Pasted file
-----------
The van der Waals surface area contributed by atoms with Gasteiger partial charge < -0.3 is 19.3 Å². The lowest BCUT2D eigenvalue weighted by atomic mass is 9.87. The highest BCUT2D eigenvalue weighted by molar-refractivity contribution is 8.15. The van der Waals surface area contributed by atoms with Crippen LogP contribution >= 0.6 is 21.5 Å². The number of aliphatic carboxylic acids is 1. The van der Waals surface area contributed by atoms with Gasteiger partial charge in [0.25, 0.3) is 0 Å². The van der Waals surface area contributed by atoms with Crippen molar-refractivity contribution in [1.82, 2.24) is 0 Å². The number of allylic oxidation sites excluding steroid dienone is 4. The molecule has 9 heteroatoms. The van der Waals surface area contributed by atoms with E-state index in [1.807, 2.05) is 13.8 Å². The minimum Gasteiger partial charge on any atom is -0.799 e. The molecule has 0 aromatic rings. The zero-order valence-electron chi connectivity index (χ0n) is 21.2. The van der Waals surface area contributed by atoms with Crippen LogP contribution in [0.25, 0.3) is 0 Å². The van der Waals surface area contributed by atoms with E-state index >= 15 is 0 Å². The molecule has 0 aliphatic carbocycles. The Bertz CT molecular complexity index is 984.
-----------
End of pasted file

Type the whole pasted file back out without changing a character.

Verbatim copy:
The van der Waals surface area contributed by atoms with Gasteiger partial charge < -0.3 is 19.3 Å². The lowest BCUT2D eigenvalue weighted by atomic mass is 9.87. The highest BCUT2D eigenvalue weighted by molar-refractivity contribution is 8.15. The van der Waals surface area contributed by atoms with Crippen LogP contribution >= 0.6 is 21.5 Å². The number of aliphatic carboxylic acids is 1. The van der Waals surface area contributed by atoms with Gasteiger partial charge in [0.25, 0.3) is 0 Å². The van der Waals surface area contributed by atoms with Crippen molar-refractivity contribution in [1.82, 2.24) is 0 Å². The number of allylic oxidation sites excluding steroid dienone is 4. The molecule has 9 heteroatoms. The van der Waals surface area contributed by atoms with E-state index in [1.807, 2.05) is 13.8 Å². The minimum Gasteiger partial charge on any atom is -0.799 e. The molecule has 0 aromatic rings. The zero-order valence-electron chi connectivity index (χ0n) is 21.2. The van der Waals surface area contributed by atoms with Crippen LogP contribution in [0.25, 0.3) is 0 Å². The van der Waals surface area contributed by atoms with E-state index >= 15 is 0 Å². The molecule has 0 aliphatic carbocycles. The Bertz CT molecular complexity index is 984.